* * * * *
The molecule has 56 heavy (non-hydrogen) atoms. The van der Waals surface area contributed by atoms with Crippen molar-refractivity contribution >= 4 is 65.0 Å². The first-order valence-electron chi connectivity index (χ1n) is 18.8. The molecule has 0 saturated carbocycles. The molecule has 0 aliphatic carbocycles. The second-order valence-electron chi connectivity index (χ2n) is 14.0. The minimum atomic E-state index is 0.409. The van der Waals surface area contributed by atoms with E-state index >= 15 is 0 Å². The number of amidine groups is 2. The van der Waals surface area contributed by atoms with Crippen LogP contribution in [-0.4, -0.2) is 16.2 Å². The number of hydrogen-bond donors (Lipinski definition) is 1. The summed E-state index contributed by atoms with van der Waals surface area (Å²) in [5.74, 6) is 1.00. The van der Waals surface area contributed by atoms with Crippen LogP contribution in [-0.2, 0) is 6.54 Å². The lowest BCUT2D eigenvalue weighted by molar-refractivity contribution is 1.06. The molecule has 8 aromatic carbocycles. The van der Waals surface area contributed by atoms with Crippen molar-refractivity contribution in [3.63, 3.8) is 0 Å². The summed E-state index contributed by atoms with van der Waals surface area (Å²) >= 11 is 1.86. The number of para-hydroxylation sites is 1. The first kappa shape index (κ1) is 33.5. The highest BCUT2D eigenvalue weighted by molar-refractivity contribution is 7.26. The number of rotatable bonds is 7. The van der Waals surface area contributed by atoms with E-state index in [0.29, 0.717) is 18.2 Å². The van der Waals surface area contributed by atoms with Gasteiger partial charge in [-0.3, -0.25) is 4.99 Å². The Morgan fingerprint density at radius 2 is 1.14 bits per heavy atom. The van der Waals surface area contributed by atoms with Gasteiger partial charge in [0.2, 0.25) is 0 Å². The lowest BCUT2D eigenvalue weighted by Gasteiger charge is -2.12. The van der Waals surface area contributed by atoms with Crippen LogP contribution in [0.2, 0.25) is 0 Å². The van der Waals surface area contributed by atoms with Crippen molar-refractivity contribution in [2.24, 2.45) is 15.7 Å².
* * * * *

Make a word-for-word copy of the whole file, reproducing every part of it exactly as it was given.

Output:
The molecule has 56 heavy (non-hydrogen) atoms. The van der Waals surface area contributed by atoms with Crippen molar-refractivity contribution >= 4 is 65.0 Å². The first-order valence-electron chi connectivity index (χ1n) is 18.8. The molecule has 0 saturated carbocycles. The molecule has 0 aliphatic carbocycles. The second-order valence-electron chi connectivity index (χ2n) is 14.0. The minimum atomic E-state index is 0.409. The van der Waals surface area contributed by atoms with E-state index >= 15 is 0 Å². The number of amidine groups is 2. The van der Waals surface area contributed by atoms with Crippen LogP contribution in [-0.4, -0.2) is 16.2 Å². The number of hydrogen-bond donors (Lipinski definition) is 1. The summed E-state index contributed by atoms with van der Waals surface area (Å²) in [5.74, 6) is 1.00. The van der Waals surface area contributed by atoms with Crippen LogP contribution in [-0.2, 0) is 6.54 Å². The lowest BCUT2D eigenvalue weighted by molar-refractivity contribution is 1.06. The molecule has 8 aromatic carbocycles. The van der Waals surface area contributed by atoms with Crippen molar-refractivity contribution in [3.63, 3.8) is 0 Å². The summed E-state index contributed by atoms with van der Waals surface area (Å²) >= 11 is 1.86. The number of para-hydroxylation sites is 1. The first kappa shape index (κ1) is 33.5. The highest BCUT2D eigenvalue weighted by molar-refractivity contribution is 7.26. The number of rotatable bonds is 7. The van der Waals surface area contributed by atoms with E-state index in [0.29, 0.717) is 18.2 Å². The van der Waals surface area contributed by atoms with Gasteiger partial charge in [-0.3, -0.25) is 4.99 Å². The Morgan fingerprint density at radius 2 is 1.14 bits per heavy atom. The van der Waals surface area contributed by atoms with Gasteiger partial charge in [0.2, 0.25) is 0 Å². The lowest BCUT2D eigenvalue weighted by Gasteiger charge is -2.12. The van der Waals surface area contributed by atoms with Crippen LogP contribution in [0.2, 0.25) is 0 Å². The van der Waals surface area contributed by atoms with Crippen molar-refractivity contribution in [2.24, 2.45) is 15.7 Å².